By Gusmery Ramirez
Midwood High School
Matteo Bracco’s passion for photography began as early as elementary school.
“I always had an interest in taking pictures,” said Matteo, of Blue Point. “It was something I did for fun.”
“The pictures he took on his phone alone looked like they were from an expensive camera,” said Travis Hoffman, a friend of Matteo’s.
When Matteo got to high school, he had the opportunity to take a photography course in which he worked diligently to produce great pictures. This course was his first real exposure to photography.
“Although I had to rearrange my entire school agenda for the day to get in, I believe it was worth it,” he said.
At the end of his sophomore year, Matteo received the school district’s “Ansel Adams Award,” named for the famous landscape photographer.
“His photographs express the subject in a whole new perspective,” said Timmy Matthew, another friend of Matteo’s.
But Matteo didn’t stop there. He went on to take a six-month cinema class in his junior year of high school. The class didn’t turn out to be what he expected. Instead of simply watching movies, students were expected to analyze and review many films. Matteo covered everything from what made a movie worth watching to what made it hard to sit through. Some of the films he reviewed include Goodfellas, The Fugitive, Jaws, and Eternal Sunshine of the Spotless Mind.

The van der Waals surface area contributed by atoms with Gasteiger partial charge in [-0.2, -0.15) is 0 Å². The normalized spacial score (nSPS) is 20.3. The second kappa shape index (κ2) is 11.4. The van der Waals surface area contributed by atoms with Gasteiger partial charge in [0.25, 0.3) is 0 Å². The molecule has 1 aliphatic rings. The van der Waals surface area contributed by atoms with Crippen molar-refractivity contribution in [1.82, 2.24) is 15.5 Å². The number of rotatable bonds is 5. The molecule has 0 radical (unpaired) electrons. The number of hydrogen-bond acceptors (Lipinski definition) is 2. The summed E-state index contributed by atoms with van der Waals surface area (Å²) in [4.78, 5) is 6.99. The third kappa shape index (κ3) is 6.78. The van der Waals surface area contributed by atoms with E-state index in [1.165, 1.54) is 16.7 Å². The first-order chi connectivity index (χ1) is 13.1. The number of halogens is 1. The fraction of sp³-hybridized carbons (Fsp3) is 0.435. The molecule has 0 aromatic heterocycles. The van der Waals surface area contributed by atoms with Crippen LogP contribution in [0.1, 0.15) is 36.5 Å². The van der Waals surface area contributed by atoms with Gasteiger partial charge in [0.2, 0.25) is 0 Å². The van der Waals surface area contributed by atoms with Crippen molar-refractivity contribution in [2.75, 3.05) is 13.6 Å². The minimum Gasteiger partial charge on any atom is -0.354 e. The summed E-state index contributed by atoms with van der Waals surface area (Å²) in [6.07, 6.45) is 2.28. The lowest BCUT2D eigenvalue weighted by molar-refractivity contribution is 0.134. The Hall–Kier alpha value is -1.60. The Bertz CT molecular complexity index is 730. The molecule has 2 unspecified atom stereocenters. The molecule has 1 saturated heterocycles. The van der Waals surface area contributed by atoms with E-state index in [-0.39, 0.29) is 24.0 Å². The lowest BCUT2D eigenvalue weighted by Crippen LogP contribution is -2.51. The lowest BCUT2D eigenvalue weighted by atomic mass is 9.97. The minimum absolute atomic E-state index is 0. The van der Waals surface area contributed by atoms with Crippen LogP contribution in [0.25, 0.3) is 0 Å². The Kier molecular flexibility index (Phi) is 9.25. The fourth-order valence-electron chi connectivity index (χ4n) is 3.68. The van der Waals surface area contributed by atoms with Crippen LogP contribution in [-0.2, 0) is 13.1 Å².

“I actually enjoyed the journalistic review of these movies, because now I could look at movies I had seen before in a new perspective,” he said.
Seeing that he had taken photography and film classes, Matteo’s guidance counselor suggested he pursue a career in journalism.
“When discussing plans for college and beyond with my guidance counselor, I told him about my interest in photography,” Matteo said. “He said a good career with photography in mind would be photojournalism.”
After looking into college courses and majors, Matteo said he found the combination of photography and journalism to be the perfect fit.
“I became very interested as it could take you to many places to meet new people,” he said. “Photojournalism isn’t just about taking pictures, either; it can include videography and investigative aspects.”
His guidance counselor also informed Matteo of the Robert W. Greene Summer Institute for High School Journalists, which allows high school students to get a taste of what journalism is all about. “When I found out that I got into the program, I knew that I was headed into the right direction for the career I am seeking.”